See where I am going with this Fidel, royalty and  the Catholic Church were completely interconected historically, I could go on and on listing the Popes connected to royalty. They sustained one another. Take the dust out of your eyes and see truth.

 

 

___________________________________________________________
"watching the tide roll away"

Fidel

Therefore every priest and monk who ever worked on behalf of the Church must have been cozy with European royalty? Perhaps some but certainly not all. Vows of poverty were taken seriously by very many. I've never once said anything about admiring or worshipping Catholic Popes. There is a right wing of the Church for a long time.

The Medici family were simply part of the thousand year-old Venetian-Dutch-Anglo banking system of usurous money lending. Italy is where banking began. The Medici's were viewed as somewhat enlightened stewards who financed artistic endevours and expanding trade. But they also loaned money to European royalty who made sport of warring with other inbred blue bloods and murderous cutthroats,  who at some point in history or another demanded everyone refer  to them as nobles and royalty. Charade they were. But it was the Genoa bankers who gained a notorious reputation for being greedy and vicious speculators.

Fidel

Unionist wrote:

It's simple, really. It's a matter of principle, so basic that you don't even have to be a socialist - just a humble democratic-minded person - to support it.

And when we achieve advanced democracy in this country, I would gladly accept the dictates of a true majority consensus on this and other more important issues. Right now Bates McGuilty has 22 percent of registered voter support giving him absolute power by a 19th century electoral system, except when it comes to dealing with issues of national concern. Are you so concerned about democracy as to realize that anything this government legislates is rule by diktat of the few over the many? Just imagine the choices that could be listed on a referendum:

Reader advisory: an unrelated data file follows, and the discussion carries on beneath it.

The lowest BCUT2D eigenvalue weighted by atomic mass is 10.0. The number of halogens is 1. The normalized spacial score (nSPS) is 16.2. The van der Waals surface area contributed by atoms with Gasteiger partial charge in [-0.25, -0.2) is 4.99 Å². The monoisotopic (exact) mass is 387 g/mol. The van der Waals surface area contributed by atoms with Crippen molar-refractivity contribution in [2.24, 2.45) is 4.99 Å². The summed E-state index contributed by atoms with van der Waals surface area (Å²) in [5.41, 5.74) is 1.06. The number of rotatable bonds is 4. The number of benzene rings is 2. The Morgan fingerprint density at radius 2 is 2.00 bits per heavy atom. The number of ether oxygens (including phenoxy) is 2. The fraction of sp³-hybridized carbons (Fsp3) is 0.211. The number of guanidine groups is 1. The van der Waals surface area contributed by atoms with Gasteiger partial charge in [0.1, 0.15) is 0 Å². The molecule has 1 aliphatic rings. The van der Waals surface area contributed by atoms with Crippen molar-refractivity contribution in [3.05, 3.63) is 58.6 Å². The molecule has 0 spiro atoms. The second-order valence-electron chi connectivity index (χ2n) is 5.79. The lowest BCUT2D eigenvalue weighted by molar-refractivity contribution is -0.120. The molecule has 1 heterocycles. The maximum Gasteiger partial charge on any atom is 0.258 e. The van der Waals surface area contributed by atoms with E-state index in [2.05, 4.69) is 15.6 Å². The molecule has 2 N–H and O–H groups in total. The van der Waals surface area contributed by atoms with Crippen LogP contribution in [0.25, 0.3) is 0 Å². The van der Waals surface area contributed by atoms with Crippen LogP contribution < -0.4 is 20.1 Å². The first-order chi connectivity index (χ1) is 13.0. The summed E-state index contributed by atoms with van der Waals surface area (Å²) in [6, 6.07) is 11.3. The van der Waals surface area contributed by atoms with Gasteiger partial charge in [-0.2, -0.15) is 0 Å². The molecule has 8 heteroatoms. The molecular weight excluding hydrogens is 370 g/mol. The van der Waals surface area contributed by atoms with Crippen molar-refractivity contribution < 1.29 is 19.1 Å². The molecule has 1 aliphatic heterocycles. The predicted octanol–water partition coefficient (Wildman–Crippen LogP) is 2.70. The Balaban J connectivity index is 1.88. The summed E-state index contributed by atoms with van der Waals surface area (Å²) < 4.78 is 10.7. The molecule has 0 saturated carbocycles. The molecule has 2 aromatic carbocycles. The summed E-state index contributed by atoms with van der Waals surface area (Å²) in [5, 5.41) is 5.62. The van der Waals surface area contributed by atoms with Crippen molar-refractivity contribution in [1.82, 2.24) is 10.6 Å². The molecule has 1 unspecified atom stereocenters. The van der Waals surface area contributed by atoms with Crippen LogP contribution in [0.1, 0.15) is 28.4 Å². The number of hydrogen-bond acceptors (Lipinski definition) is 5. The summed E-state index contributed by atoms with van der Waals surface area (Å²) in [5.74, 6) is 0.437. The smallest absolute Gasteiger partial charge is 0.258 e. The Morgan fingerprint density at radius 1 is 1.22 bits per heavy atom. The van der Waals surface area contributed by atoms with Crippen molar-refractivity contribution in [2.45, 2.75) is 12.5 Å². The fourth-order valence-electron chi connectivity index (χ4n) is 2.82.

Separate School funding? yes or no

Billion dollar tax cuts for those who don't need them? yes or no

Electoral reform revisited? yes or no

As we can imagine, this democracy thing can be a dicey affair for would-be phony majority dictators. Just how much democracy should be extended to working class slobs is the real dilemma. The corporatocracy is relying on them to fill the trough.  They dont give a damn about democracy or a lousy few million bucks for separate school funding. Better to let sleeping dogs lie is their way. In fact, they want as little to do with voters as possible considering what happened to cock of the north Petersen in 1990 and this vote distorting electoral system.

Quote:
It should be abolished because: 1) our public schools should not be segregated on the basis of religion; and 2) society's common resources should not be used to line the pockets of priests and rabbis and imams by enabling them to cultivate disciples at public expense

But youre on the wagon of fiscal responsibility again. Stop funding arts and culture, too? Where does this crazed villager nonsense end? We could save a lot more money if the feds went after unpaid and deferred corporate income taxes and white collar crime.